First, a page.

Producer: Jennifer Weiss   Director: Molly McGlynn   Screenplay: Molly McGlynn   Cast: Maddie Ziegler, Emily Hampshire, Djouliet Amara, D’Pharaoh Woon-A-Tai, Ki Griffin, Dale Whibley, Michael Therriault, Christian Rose and Dennis Andres   Distributor: Blue Fox Entertainment

Grade: B-

One of the best decisions Canadian writer-director Molly McGlynn made with regard to her second feature, a semi-autobiographical high-school dramedy, came in post-production.  When it premiered at South by Southwest last year, the movie was titled “Bloody Hell,” which certainly would have led viewers to expect something quite different.  Its replacement has a double meaning that’s really too clever to be entirely satisfactory, but it’s a definite improvement.

The first aspect of “Fitting In” that applies to sixteen-year old Lindy (Maddie Ziegler) is the desire to be part of the regular crowd on campus.  Along with her long-time best friend Vivian (Djouliet Amara), she’s a star on the track team, chosen by their coach (Dennis Andres) for an important slot on the squad.  And she has a handsome boyfriend in Adam (D’Pharaoh Woon-A-Tai), with whom she’s planning to have her first sexual experience—apart from those of a solitary sort.  Her relationship with her mother Rita (Emily Hampshire) has an occasional rough spot, of course, but that’s hardly atypical.

A decision to seek birth control in preparation for a night with Adam takes her to a gynecologist (Michael Therriault) for a consultation, since she’s not yet had her first period.  His examination reveals something startling: Lindy has a rare condition, MRKH Syndrome, a congenital abnormality resulting in a missing uterus and cervix and a partial vaginal canal.  Not only will she never be able to have children, but she will be able to have sex only through stretching exercises with vaginal dilators or surgical intervention.

The news is devastating to the girl, who feels unable to share the truth about her condition with her friends.  That alters her easygoing relationship with Vivian and her more serious one with Adam; neither can understand her change of attitude, which they can only take to read as a decision to distance herself from them.  It also affects her bond with Rita, who has troubles of her own—professionally, in her job as a therapist, and personally, as she still bears feelings of loss from a mastectomy, as well as the pain caused by her husband’s abandonment when Lindy was just a toddler.  Lindy is increasingly estranged from all those who have been closest to her.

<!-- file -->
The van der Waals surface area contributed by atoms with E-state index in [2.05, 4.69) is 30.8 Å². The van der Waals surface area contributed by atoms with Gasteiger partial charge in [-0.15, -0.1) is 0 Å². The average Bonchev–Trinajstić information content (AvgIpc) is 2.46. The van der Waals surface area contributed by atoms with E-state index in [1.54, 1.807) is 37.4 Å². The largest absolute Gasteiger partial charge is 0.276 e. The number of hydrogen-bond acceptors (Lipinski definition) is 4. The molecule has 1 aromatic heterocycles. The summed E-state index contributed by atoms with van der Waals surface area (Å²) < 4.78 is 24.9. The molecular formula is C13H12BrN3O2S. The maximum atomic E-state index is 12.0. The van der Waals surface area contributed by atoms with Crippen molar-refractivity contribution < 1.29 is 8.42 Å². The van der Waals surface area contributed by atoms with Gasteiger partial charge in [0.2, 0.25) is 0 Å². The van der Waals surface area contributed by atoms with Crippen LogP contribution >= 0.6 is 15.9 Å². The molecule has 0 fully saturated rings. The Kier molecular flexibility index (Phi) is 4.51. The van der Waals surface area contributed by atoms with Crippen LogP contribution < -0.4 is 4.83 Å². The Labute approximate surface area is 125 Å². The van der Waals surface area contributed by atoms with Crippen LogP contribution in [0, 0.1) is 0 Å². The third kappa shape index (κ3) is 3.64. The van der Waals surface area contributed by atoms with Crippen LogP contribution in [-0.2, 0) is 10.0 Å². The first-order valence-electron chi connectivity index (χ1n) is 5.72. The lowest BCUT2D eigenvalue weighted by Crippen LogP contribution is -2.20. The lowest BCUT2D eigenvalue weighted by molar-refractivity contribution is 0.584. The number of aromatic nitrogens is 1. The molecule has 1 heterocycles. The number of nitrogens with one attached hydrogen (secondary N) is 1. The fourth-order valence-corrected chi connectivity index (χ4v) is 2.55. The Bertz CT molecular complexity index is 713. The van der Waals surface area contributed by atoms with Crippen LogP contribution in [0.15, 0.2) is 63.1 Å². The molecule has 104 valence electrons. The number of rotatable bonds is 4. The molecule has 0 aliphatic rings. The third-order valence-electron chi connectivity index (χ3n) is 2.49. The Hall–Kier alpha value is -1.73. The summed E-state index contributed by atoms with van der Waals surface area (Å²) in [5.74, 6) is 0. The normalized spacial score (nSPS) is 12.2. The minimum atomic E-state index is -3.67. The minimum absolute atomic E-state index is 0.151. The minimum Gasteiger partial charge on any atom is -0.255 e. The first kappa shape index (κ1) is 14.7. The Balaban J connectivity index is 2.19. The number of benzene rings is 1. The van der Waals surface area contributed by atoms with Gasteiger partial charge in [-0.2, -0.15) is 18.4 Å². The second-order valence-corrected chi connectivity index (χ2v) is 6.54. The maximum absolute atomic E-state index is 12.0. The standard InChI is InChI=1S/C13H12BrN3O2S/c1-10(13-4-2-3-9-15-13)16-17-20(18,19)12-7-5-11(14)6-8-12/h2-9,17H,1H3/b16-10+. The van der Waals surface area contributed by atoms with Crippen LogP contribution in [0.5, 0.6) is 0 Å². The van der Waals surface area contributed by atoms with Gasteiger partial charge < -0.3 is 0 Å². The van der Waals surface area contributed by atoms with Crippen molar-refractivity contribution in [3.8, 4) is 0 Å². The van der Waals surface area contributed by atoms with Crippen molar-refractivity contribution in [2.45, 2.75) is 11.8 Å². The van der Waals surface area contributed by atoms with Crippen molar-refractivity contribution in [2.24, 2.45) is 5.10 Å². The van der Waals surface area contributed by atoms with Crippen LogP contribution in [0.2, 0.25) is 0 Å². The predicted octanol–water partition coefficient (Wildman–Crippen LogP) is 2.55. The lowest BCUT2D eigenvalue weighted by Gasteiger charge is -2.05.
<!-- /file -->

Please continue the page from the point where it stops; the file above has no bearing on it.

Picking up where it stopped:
She tries to work with the dilators (the other allusion to fitting in, of course), which offer no satisfaction, and considers the surgical option, though that’s expensive.  She tries to test matters for herself, inducing Chad (Dale Whibley), a naïve classmate who works at a fast-food joint, to experiment with her to ascertain how pleasurable the limited action she can offer might be for a partner.  She also briefly attends a meeting of the few students who identify as LGBTQ, where she meets Jax (Ki Griffin), unabashedly intersex, who reveals the experiences she went through in her younger years.

Lindy develops a friendship with Jax, leading to a kiss at a party where she rather cruelly rejects Chad and drunkenly reveals her secret to an equally wasted classmate (Christian Rose).  He in turn unthinkingly spreads the news to everybody on campus, while leads to the inevitable “This is who I am!” public declaration to the school that brings Lindy a sense of triumphant closure. 

None of this sounds particularly funny, and in fact it’s not; but McGlynn manages to add humorous notes to what is essentially serious material along the way, so that it’s not merely melodramatic either.  And the characters are presented in likable terms; the young ones may occasionally act in insensitive ways, but it’s not out of malice—even the kid who lets Lindy’s secret out of the bag does so thoughtlessly.  (Indeed, it’s the obtuse gynecologist who comes off worst; he should really know better how to deliver a pretty traumatic diagnosis.)   The actors who play them—Amara, Woon-A-Tai, Griffin, Whibley—are all likable, too.  And Ziegler delivers a powerhouse lead turn.  Lindy, frankly, is not always the most sympathetic of people; in her anger over her condition and fear it might get out, she can be borderline cruel, as with poor Chad (who doesn’t really get the apology he deserves).  But Ziegler makes you feel for her even when she’s being mean.

That includes her often unfeeling treatment of Rita, whom Hampshire embodies with a maternal desperation to help that’s almost palpable.  Some of the verbal battles between mother and daughter tend to be a mite overextended, but Hampshire is strong enough to pull them off.

The film, shot by Nina Djacic in Sudbury, Ontario, and edited by Maureen Grant, will win no awards for visual beauty or perfect pacing, but it looks and moves well enough, and the score by Casey Manierka-Quaile avoids genre cliché, though some of the pop music needle drops are pretty obvious.

In all, “Fitting In” is a teen tale that embeds a familiar message about self-acceptance in an unusual narrative about physical identity that has a potent topical thrust.  The fact that it can also make you laugh is an added bonus.